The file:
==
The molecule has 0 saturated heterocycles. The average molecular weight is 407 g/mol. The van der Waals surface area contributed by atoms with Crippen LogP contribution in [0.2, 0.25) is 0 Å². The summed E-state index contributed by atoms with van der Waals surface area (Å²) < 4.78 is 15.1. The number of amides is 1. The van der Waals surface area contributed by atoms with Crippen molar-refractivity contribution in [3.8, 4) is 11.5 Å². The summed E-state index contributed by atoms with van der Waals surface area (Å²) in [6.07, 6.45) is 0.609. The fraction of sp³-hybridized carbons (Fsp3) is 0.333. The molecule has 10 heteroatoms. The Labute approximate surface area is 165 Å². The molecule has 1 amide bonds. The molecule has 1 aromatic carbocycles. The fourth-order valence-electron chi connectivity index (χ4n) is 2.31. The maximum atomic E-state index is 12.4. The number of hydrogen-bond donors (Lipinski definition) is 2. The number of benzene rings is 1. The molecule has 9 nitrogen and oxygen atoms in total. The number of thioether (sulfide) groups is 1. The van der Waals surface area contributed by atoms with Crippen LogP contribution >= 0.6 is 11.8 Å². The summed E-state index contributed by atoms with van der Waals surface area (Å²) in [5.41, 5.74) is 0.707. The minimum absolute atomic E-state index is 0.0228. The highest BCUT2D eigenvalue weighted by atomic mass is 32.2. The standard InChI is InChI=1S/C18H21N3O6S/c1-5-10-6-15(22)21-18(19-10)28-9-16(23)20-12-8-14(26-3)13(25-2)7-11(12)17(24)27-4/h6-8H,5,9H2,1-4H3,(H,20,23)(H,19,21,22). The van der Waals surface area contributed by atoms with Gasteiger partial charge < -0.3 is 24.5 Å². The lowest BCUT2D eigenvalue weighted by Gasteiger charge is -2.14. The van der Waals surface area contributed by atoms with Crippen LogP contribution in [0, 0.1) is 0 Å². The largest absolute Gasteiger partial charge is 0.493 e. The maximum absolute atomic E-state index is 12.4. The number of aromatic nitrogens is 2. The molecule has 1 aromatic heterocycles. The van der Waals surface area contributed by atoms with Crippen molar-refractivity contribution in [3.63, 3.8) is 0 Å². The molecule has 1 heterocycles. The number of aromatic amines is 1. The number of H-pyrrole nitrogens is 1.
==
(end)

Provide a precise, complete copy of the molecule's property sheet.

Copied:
The molecule has 0 saturated heterocycles. The average molecular weight is 407 g/mol. The van der Waals surface area contributed by atoms with Crippen LogP contribution in [0.2, 0.25) is 0 Å². The summed E-state index contributed by atoms with van der Waals surface area (Å²) < 4.78 is 15.1. The number of amides is 1. The van der Waals surface area contributed by atoms with Crippen molar-refractivity contribution in [3.8, 4) is 11.5 Å². The summed E-state index contributed by atoms with van der Waals surface area (Å²) in [6.07, 6.45) is 0.609. The fraction of sp³-hybridized carbons (Fsp3) is 0.333. The molecule has 10 heteroatoms. The Labute approximate surface area is 165 Å². The molecule has 1 amide bonds. The molecule has 1 aromatic carbocycles. The fourth-order valence-electron chi connectivity index (χ4n) is 2.31. The maximum atomic E-state index is 12.4. The number of hydrogen-bond donors (Lipinski definition) is 2. The number of benzene rings is 1. The molecule has 9 nitrogen and oxygen atoms in total. The number of thioether (sulfide) groups is 1. The van der Waals surface area contributed by atoms with Crippen LogP contribution >= 0.6 is 11.8 Å². The summed E-state index contributed by atoms with van der Waals surface area (Å²) in [5.41, 5.74) is 0.707. The minimum absolute atomic E-state index is 0.0228. The highest BCUT2D eigenvalue weighted by atomic mass is 32.2. The standard InChI is InChI=1S/C18H21N3O6S/c1-5-10-6-15(22)21-18(19-10)28-9-16(23)20-12-8-14(26-3)13(25-2)7-11(12)17(24)27-4/h6-8H,5,9H2,1-4H3,(H,20,23)(H,19,21,22). The van der Waals surface area contributed by atoms with Gasteiger partial charge < -0.3 is 24.5 Å². The lowest BCUT2D eigenvalue weighted by Gasteiger charge is -2.14. The van der Waals surface area contributed by atoms with Crippen LogP contribution in [0, 0.1) is 0 Å². The largest absolute Gasteiger partial charge is 0.493 e. The maximum absolute atomic E-state index is 12.4. The number of aromatic nitrogens is 2. The molecule has 1 aromatic heterocycles. The van der Waals surface area contributed by atoms with Crippen molar-refractivity contribution in [3.63, 3.8) is 0 Å². The molecule has 1 heterocycles. The number of aromatic amines is 1. The number of H-pyrrole nitrogens is 1.